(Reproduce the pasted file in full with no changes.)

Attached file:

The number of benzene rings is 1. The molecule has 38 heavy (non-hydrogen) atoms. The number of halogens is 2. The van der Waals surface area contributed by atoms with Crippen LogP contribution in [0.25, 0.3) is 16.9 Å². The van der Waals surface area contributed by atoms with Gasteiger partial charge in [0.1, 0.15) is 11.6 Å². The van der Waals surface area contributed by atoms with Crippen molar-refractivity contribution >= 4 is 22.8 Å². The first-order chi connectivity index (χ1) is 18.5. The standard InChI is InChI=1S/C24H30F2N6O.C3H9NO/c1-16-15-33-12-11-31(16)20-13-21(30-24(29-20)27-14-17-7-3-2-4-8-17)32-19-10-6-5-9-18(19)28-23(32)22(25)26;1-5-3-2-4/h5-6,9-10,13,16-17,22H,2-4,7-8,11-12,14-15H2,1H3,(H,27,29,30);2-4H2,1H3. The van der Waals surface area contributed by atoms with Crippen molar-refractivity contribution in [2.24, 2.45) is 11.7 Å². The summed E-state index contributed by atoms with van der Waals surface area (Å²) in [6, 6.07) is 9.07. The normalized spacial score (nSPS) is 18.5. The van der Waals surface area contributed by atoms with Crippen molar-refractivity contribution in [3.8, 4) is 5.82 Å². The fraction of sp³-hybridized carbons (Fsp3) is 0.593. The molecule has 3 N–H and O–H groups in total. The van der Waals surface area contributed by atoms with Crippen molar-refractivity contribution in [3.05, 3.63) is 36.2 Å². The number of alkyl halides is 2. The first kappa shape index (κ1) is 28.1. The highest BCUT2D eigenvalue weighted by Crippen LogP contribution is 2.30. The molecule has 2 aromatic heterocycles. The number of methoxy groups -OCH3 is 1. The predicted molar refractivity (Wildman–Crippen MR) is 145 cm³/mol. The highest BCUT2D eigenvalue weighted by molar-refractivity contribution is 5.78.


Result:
The number of benzene rings is 1. The molecule has 38 heavy (non-hydrogen) atoms. The number of halogens is 2. The van der Waals surface area contributed by atoms with Crippen LogP contribution in [0.25, 0.3) is 16.9 Å². The van der Waals surface area contributed by atoms with Gasteiger partial charge in [0.1, 0.15) is 11.6 Å². The van der Waals surface area contributed by atoms with Crippen molar-refractivity contribution >= 4 is 22.8 Å². The first-order chi connectivity index (χ1) is 18.5. The standard InChI is InChI=1S/C24H30F2N6O.C3H9NO/c1-16-15-33-12-11-31(16)20-13-21(30-24(29-20)27-14-17-7-3-2-4-8-17)32-19-10-6-5-9-18(19)28-23(32)22(25)26;1-5-3-2-4/h5-6,9-10,13,16-17,22H,2-4,7-8,11-12,14-15H2,1H3,(H,27,29,30);2-4H2,1H3. The van der Waals surface area contributed by atoms with Crippen molar-refractivity contribution in [2.24, 2.45) is 11.7 Å². The summed E-state index contributed by atoms with van der Waals surface area (Å²) in [6, 6.07) is 9.07. The normalized spacial score (nSPS) is 18.5. The van der Waals surface area contributed by atoms with Crippen molar-refractivity contribution in [3.8, 4) is 5.82 Å². The fraction of sp³-hybridized carbons (Fsp3) is 0.593. The molecule has 3 N–H and O–H groups in total. The van der Waals surface area contributed by atoms with Crippen molar-refractivity contribution in [3.05, 3.63) is 36.2 Å². The number of alkyl halides is 2. The first kappa shape index (κ1) is 28.1. The highest BCUT2D eigenvalue weighted by Crippen LogP contribution is 2.30. The molecule has 2 aromatic heterocycles. The number of methoxy groups -OCH3 is 1. The predicted molar refractivity (Wildman–Crippen MR) is 145 cm³/mol. The highest BCUT2D eigenvalue weighted by molar-refractivity contribution is 5.78.